The French word is more capacious than the English one: graphics. It suggests a movement, a new way of combining words and images, or the bold, sleek style of the images themselves.
In the ideal(ized) history of art, advertising would not be a major catalyst for expanding the reach of art. But the same industrial production that put money in people's hands to buy more things increased the means of reproduction of artworks. The birth of mass media made possible many careers in art.
Postcards could be used to advertise a new product (a bicycle or an electric fan), or publicize one of the new department stores where you could buy things (Mele), or a place to visit (the Basel Zoological Gardens). Their advantages were obvious: they were cheap and portable. Do hamsters actually play with crocodiles? No matter, the charming postcard from the Basel Zoological Garden is too amusing to ignore.
Cartoons were an obviously good match for the postcard. You could send a message to someone and, at the same time, a souvenir, if you have been traveling. The road racers shown here are the second example I've come across by Fernand Fernel (see also Model Children, posted here March 10, 2009). The road race, although dangerous - and not just to the participants - struck the French funny bone as drivers careened around the French countryside in their dusters and goggles.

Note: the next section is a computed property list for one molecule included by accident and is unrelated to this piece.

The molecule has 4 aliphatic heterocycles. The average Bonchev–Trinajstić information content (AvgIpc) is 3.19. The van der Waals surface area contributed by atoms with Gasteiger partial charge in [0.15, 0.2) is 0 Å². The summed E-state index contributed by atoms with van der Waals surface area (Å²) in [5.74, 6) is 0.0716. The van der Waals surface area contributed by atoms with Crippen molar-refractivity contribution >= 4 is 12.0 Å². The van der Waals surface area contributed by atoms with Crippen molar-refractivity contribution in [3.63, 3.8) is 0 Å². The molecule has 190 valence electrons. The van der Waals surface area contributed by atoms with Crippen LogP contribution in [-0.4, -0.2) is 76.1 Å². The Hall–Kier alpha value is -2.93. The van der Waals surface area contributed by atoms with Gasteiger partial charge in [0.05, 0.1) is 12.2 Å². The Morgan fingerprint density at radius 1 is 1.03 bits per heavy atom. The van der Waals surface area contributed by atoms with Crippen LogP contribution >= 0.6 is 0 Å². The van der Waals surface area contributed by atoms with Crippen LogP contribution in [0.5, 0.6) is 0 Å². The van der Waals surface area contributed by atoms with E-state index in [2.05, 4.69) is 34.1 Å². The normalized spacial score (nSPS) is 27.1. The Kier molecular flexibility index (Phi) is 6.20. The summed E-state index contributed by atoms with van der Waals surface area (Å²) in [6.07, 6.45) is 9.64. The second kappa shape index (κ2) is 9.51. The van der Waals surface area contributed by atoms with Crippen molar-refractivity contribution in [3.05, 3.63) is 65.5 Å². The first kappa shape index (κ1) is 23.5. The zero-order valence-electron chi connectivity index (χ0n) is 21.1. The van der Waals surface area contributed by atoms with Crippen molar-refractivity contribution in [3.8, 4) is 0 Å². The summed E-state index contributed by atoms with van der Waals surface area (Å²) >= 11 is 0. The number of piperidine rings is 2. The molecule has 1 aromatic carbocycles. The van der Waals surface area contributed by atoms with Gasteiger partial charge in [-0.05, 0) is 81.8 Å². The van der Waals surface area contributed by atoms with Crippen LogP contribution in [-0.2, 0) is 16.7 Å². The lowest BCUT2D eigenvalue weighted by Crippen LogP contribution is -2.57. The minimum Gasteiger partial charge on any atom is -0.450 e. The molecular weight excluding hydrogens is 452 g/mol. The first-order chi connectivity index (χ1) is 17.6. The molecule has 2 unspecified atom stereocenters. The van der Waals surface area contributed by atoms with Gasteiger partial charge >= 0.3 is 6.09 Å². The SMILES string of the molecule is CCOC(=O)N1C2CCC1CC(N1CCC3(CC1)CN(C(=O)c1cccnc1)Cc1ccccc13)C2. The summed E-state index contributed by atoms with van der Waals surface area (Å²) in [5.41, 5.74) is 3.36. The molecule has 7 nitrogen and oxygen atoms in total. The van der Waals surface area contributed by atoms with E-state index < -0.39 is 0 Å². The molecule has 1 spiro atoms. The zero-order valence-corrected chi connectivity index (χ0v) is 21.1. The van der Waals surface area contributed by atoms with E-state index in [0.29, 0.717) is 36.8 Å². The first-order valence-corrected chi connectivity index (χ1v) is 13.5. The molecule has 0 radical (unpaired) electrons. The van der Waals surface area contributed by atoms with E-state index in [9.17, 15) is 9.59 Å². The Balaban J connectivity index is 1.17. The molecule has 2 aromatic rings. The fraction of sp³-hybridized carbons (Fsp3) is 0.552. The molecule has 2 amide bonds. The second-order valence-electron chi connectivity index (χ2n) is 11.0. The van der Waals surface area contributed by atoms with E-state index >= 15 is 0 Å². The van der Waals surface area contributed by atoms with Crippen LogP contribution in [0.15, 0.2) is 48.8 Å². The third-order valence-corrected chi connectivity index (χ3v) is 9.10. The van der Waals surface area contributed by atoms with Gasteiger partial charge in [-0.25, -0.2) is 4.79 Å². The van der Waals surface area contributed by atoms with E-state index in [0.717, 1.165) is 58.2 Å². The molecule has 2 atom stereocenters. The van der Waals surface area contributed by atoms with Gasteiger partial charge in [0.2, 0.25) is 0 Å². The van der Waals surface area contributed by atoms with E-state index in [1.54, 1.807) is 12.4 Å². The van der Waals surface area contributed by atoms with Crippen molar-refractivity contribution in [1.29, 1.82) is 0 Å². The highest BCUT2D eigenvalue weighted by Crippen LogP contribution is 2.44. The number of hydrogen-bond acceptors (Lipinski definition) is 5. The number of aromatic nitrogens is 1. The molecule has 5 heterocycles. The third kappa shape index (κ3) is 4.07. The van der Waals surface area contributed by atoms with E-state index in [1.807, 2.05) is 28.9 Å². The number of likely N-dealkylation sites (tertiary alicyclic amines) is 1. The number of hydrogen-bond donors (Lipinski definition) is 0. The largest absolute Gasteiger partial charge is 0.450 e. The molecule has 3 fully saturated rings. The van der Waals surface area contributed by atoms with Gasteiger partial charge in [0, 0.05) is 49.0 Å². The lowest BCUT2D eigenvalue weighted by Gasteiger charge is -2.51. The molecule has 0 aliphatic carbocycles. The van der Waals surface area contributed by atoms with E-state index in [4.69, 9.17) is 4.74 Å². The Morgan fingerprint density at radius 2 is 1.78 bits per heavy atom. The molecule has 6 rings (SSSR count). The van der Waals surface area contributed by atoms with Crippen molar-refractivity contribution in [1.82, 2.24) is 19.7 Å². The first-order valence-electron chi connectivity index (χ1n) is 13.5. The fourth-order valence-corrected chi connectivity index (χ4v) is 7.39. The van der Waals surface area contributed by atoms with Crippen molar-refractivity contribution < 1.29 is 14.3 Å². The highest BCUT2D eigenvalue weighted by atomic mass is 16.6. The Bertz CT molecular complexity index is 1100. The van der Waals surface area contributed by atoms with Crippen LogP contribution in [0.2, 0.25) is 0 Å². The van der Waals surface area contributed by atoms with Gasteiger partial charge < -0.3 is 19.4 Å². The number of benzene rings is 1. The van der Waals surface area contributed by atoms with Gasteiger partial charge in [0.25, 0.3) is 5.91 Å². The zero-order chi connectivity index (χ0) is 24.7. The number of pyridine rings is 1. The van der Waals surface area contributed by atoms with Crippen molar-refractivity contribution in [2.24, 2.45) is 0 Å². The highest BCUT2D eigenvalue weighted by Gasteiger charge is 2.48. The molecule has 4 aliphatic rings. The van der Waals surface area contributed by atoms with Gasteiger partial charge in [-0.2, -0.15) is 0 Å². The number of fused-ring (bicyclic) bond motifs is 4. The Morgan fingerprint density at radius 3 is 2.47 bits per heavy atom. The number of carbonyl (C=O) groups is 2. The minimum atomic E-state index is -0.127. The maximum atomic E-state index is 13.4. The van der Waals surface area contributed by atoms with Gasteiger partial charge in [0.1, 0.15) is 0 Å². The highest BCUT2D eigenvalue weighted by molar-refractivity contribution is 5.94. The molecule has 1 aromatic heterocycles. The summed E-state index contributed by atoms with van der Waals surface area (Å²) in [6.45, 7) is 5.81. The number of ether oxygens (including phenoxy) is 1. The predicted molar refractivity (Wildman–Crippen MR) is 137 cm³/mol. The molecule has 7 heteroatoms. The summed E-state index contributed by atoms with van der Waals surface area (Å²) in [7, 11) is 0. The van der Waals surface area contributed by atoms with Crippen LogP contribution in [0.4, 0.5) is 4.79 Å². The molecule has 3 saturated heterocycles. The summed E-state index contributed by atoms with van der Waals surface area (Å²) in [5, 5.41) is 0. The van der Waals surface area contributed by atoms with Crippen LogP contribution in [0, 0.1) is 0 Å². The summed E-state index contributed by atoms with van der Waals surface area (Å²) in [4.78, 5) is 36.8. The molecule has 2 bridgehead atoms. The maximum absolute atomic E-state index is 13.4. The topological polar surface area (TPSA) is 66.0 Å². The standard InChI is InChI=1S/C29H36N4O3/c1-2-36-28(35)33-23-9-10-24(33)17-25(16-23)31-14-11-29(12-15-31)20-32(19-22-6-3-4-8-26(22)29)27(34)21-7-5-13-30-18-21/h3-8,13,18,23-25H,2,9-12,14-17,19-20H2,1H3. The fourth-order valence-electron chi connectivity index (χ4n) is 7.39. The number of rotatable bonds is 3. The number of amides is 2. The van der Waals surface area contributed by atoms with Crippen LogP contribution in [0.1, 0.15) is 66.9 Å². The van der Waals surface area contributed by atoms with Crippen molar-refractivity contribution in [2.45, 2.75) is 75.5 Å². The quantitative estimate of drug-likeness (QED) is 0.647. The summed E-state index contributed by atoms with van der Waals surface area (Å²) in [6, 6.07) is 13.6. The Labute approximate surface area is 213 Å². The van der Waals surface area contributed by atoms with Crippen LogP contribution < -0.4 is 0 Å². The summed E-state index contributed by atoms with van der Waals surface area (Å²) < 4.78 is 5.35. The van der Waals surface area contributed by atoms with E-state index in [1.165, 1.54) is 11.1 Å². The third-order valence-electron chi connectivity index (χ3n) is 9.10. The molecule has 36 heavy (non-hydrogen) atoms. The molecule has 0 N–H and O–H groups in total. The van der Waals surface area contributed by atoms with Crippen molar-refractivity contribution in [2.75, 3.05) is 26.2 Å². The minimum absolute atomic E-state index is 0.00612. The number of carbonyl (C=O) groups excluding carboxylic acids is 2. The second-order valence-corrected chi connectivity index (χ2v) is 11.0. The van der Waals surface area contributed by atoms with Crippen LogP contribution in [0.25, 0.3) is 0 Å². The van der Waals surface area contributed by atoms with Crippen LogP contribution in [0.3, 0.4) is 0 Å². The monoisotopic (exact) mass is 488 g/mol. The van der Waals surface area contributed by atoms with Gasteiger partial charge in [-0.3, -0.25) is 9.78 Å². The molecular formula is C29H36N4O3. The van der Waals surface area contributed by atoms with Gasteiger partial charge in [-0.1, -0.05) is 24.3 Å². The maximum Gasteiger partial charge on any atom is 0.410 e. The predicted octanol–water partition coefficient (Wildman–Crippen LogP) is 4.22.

Borrowing images that the public would recognize from artists shown in museums added a touch of elegance to selling stuff. Aleardo Villa's elegantly dressed red-haired woman in the advertisement for the Mele Department Store of Naples is possessed of the aplomb to stare down even Gustav Klimt, if need be.
Postcards have several new equivalents in the age of the computer. We have email, Flickr, Pinterst, and Twitter. Which could be one reason why there have been major museum exhibitions in the United States devoted to postcards in recent years: The Art of the Japanese Postcard at the Boston Museum of Fine Arts in 2004 and Postcards of the Wiener Werkstatte at Neue Galerie in New York City in 2010. This month the MFA in Boston hosts The Postcard Age. All three exhibitions are drawn from the collection of Leonard A Lauder, and the Neue Galerie, which opened to the public in November 2001, is the joint project of his younger brother Ronald S. Lauder and his friend Serge Sabarsky.
Images: Postcards from the collection of Leonard A. Lauder, promised gift to the Museum of Fine Arts, Boston.
1. Franz Laskoff, from a series The Months of the Year, 1900.
2. anonymous -for Continental Pnuematic.
3.Ludwig Hohlwein - Fashionable People, 1906.
4. Laurence Sterne Stevens, c. 1930.
5. Fernand Fernel, car racing cartoon.
6. .Aleardo Villa - Mele Department Store, c.1900.
7. Giovanni Mengoli - La Fotografia.
8. anonymous - crocodiles & hamsters, Basel Zoological Garden.